Some bad news for budget Android smartphone owners, though we’re not sure exactly which devices are affected. It looks like many budget Android devices have been sending personal information and data to China via some sneaky firmware. Security firm Kryptowire says it has discovered custom firmware on some budget Android phones that was sending highly sensitive information back to a third-party company in China. Included in that information were texts, calls, GPS location, app usage, and more. The company who made the firmware (Shanghai Adups Technology Co. Ltd ) is claiming it was mistakenly installed on phones sent to the US and meant for phones sold in China only. Kryptowire had this to say about the situation:
These devices actively transmitted user and device information including the full-body of text messages, contact lists, call history with full telephone numbers, unique device identifiers including the International Mobile Subscriber Identity (IMSI) and the International Mobile Equipment Identity (IMEI).
The firmware that shipped with the mobile devices and subsequent updates allowed for the remote installation of applications without the users’ consent and, in some versions of the software, the transmission of fine-grained device location information. The firmware could identify specific users and text messages matching remotely defined keywords.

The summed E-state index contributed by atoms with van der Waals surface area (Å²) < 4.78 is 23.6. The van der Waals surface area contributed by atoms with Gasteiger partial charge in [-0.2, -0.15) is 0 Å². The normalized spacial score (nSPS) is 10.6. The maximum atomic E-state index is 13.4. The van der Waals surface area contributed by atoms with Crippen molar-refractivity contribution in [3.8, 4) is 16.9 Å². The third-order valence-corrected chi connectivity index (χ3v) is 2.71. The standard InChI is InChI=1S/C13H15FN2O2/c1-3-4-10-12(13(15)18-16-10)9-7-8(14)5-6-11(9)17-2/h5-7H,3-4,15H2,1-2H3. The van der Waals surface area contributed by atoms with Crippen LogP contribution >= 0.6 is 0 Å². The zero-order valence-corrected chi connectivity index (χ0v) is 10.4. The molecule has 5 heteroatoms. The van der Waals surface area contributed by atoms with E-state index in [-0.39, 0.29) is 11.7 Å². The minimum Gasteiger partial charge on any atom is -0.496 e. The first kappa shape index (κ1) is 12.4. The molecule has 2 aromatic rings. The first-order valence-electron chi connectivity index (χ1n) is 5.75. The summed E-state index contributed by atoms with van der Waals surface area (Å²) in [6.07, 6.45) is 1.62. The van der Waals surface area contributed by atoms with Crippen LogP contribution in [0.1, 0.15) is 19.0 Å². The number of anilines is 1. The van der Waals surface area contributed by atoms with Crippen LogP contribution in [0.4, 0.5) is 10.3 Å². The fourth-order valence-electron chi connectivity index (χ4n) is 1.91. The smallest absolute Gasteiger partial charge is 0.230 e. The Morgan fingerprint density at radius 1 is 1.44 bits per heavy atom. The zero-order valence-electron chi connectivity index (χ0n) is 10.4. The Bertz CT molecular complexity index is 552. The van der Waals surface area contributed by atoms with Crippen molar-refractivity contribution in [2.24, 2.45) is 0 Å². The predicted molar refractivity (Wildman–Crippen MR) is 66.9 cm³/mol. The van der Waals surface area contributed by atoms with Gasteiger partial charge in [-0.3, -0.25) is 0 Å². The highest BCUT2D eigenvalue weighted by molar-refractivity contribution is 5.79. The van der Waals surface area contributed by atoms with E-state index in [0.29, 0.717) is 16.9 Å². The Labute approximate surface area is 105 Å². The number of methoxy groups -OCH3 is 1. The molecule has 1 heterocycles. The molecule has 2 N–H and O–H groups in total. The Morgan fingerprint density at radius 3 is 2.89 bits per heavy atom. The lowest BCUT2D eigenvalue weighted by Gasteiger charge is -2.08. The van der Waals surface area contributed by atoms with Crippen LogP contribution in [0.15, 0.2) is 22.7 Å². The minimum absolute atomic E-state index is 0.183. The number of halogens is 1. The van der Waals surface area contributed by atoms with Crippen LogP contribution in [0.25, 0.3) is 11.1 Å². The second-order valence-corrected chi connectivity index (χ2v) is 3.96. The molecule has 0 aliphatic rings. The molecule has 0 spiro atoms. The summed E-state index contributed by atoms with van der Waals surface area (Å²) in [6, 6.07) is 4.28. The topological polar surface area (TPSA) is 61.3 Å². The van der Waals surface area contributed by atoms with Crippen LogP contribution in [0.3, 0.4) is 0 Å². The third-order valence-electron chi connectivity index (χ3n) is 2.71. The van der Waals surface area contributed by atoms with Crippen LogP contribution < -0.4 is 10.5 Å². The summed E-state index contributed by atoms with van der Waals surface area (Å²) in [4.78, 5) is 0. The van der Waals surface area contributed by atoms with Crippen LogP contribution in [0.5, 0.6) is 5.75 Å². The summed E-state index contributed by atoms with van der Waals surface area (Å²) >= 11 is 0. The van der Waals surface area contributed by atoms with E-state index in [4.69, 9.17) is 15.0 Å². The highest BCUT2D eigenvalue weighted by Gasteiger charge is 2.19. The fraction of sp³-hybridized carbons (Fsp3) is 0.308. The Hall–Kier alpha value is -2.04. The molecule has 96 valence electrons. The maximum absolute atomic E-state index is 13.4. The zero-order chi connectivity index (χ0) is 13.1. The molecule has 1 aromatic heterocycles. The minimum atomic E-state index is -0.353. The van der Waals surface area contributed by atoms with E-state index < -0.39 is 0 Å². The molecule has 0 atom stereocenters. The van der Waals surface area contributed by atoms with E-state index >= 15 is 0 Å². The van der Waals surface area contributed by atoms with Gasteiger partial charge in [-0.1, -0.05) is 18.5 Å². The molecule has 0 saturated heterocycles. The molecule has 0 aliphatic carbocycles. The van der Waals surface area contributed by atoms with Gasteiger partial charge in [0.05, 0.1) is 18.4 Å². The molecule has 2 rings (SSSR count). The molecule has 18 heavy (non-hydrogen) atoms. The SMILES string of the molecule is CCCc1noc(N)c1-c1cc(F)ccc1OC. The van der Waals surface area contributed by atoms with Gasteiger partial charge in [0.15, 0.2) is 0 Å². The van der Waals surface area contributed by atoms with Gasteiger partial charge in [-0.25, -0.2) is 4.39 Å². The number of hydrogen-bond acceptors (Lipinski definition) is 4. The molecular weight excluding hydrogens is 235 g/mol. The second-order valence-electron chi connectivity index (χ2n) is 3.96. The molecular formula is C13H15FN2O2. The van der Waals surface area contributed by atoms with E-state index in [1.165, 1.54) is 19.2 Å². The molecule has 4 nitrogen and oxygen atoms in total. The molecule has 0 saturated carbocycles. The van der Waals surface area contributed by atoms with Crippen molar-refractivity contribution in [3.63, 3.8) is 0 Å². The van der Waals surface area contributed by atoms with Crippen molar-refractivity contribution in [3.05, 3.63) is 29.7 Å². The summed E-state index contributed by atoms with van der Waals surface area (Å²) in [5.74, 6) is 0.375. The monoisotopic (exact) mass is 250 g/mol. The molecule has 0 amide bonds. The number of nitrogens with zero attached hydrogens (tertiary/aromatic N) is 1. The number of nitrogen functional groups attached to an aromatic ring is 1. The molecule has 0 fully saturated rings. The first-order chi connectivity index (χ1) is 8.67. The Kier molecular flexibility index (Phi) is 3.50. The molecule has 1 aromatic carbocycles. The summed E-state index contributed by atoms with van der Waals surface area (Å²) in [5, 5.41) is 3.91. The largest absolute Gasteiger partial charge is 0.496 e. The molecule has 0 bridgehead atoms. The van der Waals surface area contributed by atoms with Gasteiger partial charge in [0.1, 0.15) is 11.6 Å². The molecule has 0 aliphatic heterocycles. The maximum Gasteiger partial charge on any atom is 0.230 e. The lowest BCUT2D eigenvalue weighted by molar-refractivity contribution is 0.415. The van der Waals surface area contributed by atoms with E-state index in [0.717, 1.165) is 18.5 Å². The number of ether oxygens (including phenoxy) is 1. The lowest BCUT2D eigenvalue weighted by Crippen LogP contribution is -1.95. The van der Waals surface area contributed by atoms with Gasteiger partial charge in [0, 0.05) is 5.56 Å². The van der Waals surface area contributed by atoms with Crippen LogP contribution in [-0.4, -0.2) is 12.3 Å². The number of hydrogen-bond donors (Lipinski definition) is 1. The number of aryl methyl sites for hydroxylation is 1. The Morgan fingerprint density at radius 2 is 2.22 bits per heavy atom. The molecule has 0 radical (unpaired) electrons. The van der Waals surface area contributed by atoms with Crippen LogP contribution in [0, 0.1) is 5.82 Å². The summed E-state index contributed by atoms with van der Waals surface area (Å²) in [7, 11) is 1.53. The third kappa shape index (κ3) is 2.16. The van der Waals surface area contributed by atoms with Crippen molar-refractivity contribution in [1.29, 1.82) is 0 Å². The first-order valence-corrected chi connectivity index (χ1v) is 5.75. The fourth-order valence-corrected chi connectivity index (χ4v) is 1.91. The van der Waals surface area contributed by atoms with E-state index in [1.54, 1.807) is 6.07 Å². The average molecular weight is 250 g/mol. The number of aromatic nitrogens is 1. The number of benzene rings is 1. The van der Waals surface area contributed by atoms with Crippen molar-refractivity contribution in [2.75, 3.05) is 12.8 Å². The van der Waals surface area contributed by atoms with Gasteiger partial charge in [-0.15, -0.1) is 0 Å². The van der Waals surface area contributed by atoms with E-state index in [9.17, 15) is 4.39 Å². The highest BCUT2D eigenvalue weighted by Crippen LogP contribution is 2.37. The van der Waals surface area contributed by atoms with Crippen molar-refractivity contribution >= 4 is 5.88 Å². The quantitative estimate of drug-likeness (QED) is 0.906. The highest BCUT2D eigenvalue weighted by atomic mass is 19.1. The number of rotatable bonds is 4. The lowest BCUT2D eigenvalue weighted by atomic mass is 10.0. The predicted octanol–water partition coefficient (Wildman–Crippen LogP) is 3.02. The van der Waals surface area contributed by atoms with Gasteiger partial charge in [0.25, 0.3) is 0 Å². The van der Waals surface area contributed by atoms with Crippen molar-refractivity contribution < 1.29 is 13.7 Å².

The firmware also collected and transmitted information about the use of applications installed on the monitored device, bypassed the Android permission model, executed remote commands with escalated (system) privileges, and was able to remotely reprogram the devices.
Kryptowire is unsure how many devices are affected and there is no list but it seems it may only be budget Android devices feeling this pinch at the moment. This has been a concern in the past when it comes to Chinese made phones, Huawei was almost banned by Congress because of it.
In an interview with the NYT, a lawyer representing Adups said the firmware functionality was built at the request of an unidentified Chinese client who intended it to be used to combat spam text messages and for customer support. Although the paper notes US authorities aren’t ruling out the possibility it might have been a Chinese government effort to collect intelligence on US mobile users.
We’ll try and update you as we can. What do you think of this report from Kryptowire? Does buying phones from Huawei, Lenovo, Moto, Meizu or Xiaomi make you nervous? Let us know in the comments below or on Twitter, Facebook and Google+.Source: TechCrunch